Amid Dangerous river conditions, officials are restricting access to Clear Creek, a popular outdoor recreation spot in the Golden foothills, on the eve of Independence Day.
Tubing, swimming and bodysurfing are not allowed. The creek is still open to kayaking, whitewater canoeing and paddle boarding.
"This year, because of the wet, cool spring, the runoff is actually coming down a little faster than anticipated," Golden Deputy Police Chief Joe Harvey said. "Just since Friday, we have increased 700 cubic feet per second, which is about double what we would normally see during a standard point of time in the summer."
Authorities consider more than just the speed of the creek's water when they close it off to activities. Debris in the water is also an issue, especially when it can't be spotted by an unaware tuber.
"Sometimes you can’t see them because they’re underneath the water and they’re moving very quickly. Those can cause a great deal of injury," Harvey said.
The height of Clear Creek is another consideration. When the water is running as high as it is right now, it's not just swimmers and rafters who are at danger — their potential rescuers at put at risk too.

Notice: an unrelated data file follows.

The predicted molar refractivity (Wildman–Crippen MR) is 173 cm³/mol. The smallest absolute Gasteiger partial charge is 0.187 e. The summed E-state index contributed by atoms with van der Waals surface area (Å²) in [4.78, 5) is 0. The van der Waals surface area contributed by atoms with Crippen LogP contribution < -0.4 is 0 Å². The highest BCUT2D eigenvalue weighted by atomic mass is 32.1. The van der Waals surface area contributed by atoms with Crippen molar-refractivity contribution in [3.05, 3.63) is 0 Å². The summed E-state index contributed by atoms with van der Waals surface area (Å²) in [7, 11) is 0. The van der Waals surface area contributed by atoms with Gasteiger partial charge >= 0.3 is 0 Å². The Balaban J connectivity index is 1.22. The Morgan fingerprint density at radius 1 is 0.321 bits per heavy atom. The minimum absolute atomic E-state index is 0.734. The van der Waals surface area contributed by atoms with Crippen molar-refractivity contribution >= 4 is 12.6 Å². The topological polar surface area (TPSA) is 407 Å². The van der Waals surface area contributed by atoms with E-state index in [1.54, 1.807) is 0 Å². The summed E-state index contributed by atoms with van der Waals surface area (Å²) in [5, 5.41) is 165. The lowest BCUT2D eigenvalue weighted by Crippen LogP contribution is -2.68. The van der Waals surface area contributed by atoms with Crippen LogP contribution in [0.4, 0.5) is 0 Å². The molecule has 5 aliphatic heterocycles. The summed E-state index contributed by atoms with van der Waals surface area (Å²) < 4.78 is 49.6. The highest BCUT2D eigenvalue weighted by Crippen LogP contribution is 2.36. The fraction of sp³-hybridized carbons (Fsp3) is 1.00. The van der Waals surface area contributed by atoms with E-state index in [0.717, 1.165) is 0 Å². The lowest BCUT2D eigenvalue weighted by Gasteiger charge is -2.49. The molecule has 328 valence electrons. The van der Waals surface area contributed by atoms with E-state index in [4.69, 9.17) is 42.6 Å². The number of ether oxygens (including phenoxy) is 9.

The Clear Creek Fire Department is so skilled at water rescues, first responders from around the country come to Golden to train in the creek. But saving someone from running water is a difficult task.
"When somebody gets pulled under water, they can be swept away very, very quickly, and we may not be able to get to them until they’re miles down the creek. Not to mention if you get knocked unconscious, you’re just bobbing through this water and hitting everything in sight," Harvey said. "You have to run along the creek and yell at the person to try and swim the best they can."
About a dozen people have died or gone missing on Colorado waterways, including Clear Creek, this season.
Harvey said there have been another six or so rescues from Clear Creek, and he considers them all near misses because of the risks.
For the kayakers, canoers and paddle boarders heading to the creek, Harvey highly recommends wearing a life jacket and helmet. And when the water recedes enough for tubers and swimmers to return, he encourages visitors to watch how much they drink and to keep children close.
"I don’t think that’s what people understand. Water is one of those beasts that you have to give a great deal of deference to," Harvey said. "It knows no end and it moves at its own rate, it will take you where the water wants to take you."
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